Wednesday, August 5, 2009

PS on Joao Paulo's post from July 31

PS - I was not going to say anything until we met on Joao Paulo’s points 3 – 6 on July 31, which again I think are well thought out and extremely interesting, but I will just throw out the following to suggest that we indeed will want to discuss a number of things he brings up there.
1) I would hold that human emancipation indeed is possible, and that this would entail exactly ‘the “ restoration of man as a human being”, the genuine resolution of the conflicts between “man and man”, “freedom and necessity”, “individual and species”, “man and nature” (p.348).’ Now this position fully depends on how one defines each of the terms involved, and I think J.P. may be using the terms differently than I would – I think there is a good chance I would agree with the points J.P. will argue, but I do not think that is what Marx had in mind. So talking about this will also involve being very careful to try to see what Marx meant by each term and each claim.
2) I would disagree with the claim by J.P. that ‘Even in the best of worlds, most work will still be a burden, something done for social necessity, not for self-realization.’ I would argue that Marx’s position is that non alienated work will indeed be done for social necessity and at the same time will not be a burden (in a sense he carefully explains) and will entail self-realization. So I think we’ll certainly want to discuss Marx’s ideas on work. Part of this is that Marx certainly stresses two different things in different places concerning work – sometimes he argues for the reduction of work, sometimes he argues for changing the nature of work from something alienating to something through which one creates and realizes oneself (and if that is so, why would there be a need to reduce the time?) – so I’d suggest we think and talk about that.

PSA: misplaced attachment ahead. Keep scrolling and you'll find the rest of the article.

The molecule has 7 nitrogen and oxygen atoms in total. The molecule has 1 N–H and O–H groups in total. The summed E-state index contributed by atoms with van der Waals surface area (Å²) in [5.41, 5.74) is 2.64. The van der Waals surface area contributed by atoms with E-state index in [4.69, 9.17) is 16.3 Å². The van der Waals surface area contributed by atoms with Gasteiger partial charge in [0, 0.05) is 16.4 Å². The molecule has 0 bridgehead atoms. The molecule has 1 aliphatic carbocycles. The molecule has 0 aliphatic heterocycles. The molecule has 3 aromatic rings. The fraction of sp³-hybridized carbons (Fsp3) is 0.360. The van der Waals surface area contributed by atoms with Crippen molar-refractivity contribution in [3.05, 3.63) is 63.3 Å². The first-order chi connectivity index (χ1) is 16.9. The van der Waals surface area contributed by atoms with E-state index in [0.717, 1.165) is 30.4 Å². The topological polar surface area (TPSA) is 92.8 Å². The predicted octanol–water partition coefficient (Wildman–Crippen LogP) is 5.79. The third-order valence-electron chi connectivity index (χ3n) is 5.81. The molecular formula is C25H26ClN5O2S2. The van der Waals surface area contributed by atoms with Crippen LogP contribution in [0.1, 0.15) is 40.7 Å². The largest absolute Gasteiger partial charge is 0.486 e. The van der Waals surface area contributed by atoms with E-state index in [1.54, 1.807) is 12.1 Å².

3) I think it would be important to discuss what Marx had in mind by the concept of the withering away of the state, and the related issue of democracy (one thing that is clear from these readings, Marx was a champion of democracy), and the issues of “bourgeois democracy” versus some sort of “socialist democracy” or “communist democracy” (and there is the claim out there by some Marxists that there is no such thing as communist democracy, because one will not need democracy when one has communism (unlike socialism) – an argument I would disagree with, but again, something that is important to think about because of politics really going on in the world today).
4) And there are other things to discuss that J.P. brings up in this post that are very interesting and I hope we can discuss some of them at the summer camp, but that’s surely enough for a “PS.”

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